Wayne Caudill has been named the state’s Student Leader of the Year.
You might picture the college junior as a youth, maybe a a little wet behind the ears but doing well in academics.
Caudill is 29. He was a troublemaker who didn’t graduate high school, later served as a combat medic in Iraq and came home to cope with PTSD, booze and pain killers.
The prestigious Colorado Leadership Alliance award is given by the Denver Metro Chamber Leadership Foundation. The alliance is one of its community programs.
Katie Kramer, is vice president of the Denver-based Boettcher Foundation, which provides funding for the Alliance. She also chaired the selection committee, and had this to say about Caudill:
“He is a nontraditional student and has had unique experiences before college that have allowed him to touch people. He has the heart for making life better for others.”
She said he was chosen for the award because of his ability to stay positive and never quit despite a lot of adversity in his life.
“He has shown grit in putting his own life together and helping teens do the same,” she noted.
But Caudill is modest. “I didn’t think I have done anything extraordinary. I just like to help kids.”
These days you can find him studying at University of Colorado at Colorado Springs, helping his 9-year-old son with homework, playing tea party with his 4-year-old daughter or volunteering as a Colorado Springs Teen Court case manager and moderator. The program provides an alternative to sentencing for kids 10 to 18 who commit misdemeanors. Teen volunteers review the cases and deliver restorative justice sentences of community service and making amends.
“I make sure the kids are making mature decisions,” Caudill says.
He knows such second chances and support systems are all important.
You can see it reflected in the mementoes by his desk tucked in a corner of his family room.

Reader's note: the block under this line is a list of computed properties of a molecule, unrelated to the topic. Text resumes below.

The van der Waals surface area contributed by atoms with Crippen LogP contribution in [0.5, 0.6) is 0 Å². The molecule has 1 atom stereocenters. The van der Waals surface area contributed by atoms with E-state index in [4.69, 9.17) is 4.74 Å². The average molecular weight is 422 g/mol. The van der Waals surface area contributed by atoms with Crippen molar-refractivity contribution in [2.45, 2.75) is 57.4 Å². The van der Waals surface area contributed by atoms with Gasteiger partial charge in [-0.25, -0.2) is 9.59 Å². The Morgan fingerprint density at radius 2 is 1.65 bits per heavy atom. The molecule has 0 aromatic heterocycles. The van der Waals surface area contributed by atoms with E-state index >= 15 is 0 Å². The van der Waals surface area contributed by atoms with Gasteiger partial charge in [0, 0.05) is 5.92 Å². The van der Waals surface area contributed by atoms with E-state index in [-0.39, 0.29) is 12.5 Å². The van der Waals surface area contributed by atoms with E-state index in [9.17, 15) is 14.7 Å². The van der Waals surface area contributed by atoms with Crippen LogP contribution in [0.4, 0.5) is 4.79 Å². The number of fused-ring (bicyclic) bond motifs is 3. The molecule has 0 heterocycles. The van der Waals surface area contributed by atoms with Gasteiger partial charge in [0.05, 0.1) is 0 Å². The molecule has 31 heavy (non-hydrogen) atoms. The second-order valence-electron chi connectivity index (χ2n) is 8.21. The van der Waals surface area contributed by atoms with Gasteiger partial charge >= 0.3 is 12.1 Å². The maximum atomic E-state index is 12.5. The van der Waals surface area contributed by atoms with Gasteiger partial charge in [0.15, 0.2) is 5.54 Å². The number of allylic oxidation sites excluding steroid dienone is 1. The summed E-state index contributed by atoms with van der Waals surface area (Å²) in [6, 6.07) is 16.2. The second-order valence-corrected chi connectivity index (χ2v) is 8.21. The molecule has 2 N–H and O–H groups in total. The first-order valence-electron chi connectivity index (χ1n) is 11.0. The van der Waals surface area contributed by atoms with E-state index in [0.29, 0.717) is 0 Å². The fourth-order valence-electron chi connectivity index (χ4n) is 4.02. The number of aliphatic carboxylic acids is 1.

There’s the “I love you” balloons from his wife, Alice, and a sign that says “Make Each Day Count.” On the wall are college diplomas belonging to his parents, who both served in the Army.
“They are my inspiration,” he says. “They didn’t come from a whole lot and did great. My dad got his college degree at 45, and my mom was almost 50. And they stood by me. So did my wife. She’s been through a lot.”
It may all sound hunky dory now, but it isn’t.
“It’s been a struggle,” he says.
He served in the U.S. Army from 2003 to 2007. While in Iraq, he sustained combat injuries including traumatic brain injury, and suffers from Post Traumatic Stress Disorder. He has nightmares and migraines. He wears hearing aids. When he got back to the states, he drank too much, took too many painkillers and lost a job because of it. He received rehab and counseling through the Colorado Drug Court program.
Afterwards, he enrolled in Pikes Peak Community College. Now at UCCS, he is working on a bachelor of innovation degree. It’s a unique program that focuses on business entrepreneurship, creativity and business teamwork.
At UCCS, he was one of 40 students chosen for the Chancellor’s Leadership Class program, which provides scholarships, leadership theory, mentoring and community service projects. He is also an El Pomar scholar.
Caudill still receives PTSD therapy. “Running the Incline helps, too,” he says.
He studies five or more hours a day. It isn’t the easiest thing. But he does have an A minus in business calculus.
“It’s hard to concentrate. But I just keep picturing my kids and wife seeing me walk across the stage at graduation,” he says. “I want the kids to aspire to that too.”
A friend introduced him to community service with Colorado Springs Teen Court in 20011. It was a perfect fit. He understands where the kids are coming from. When he was a teen, he was often in trouble, skipped school and didn’t graduate. He eventually got his GED in the Army.
He likes working for nonprofits that help others. In a way it is like being a medic, he explains.
“I’d treat their wounds, but I felt my being there also in some way nourished their soul, provided that human connection that it would be OK.”
He will graduate in 2014. After that, he says, “I’d like to work on putting veterans to work.”
That means creating ways infantry expertise can translate into civilian jobs he explains.
“If you have a job and are contributing, it does a lot to fight depression, alcoholism, suicide all that.”
For his senior project, he is organizing a Veteran’s Conference at UCCS. Speakers will include business leaders, soldiers and others who will discuss problems that veterans face when returning home and how employers can work with veterans as employees.
He will be honored by the Alliance at a Celebrating Civic Leadership luncheon April 11 in Denver.
He said in an El Pomar video that the award really belongs to others, his mentors, fellow project volunteers, his family.
“It’s everyone’s award and it’s a tremendous honor to be recognized for all their work and my work.”
Contact Carol McGraw: 636-0371 Twitter @mcgrawatgazette
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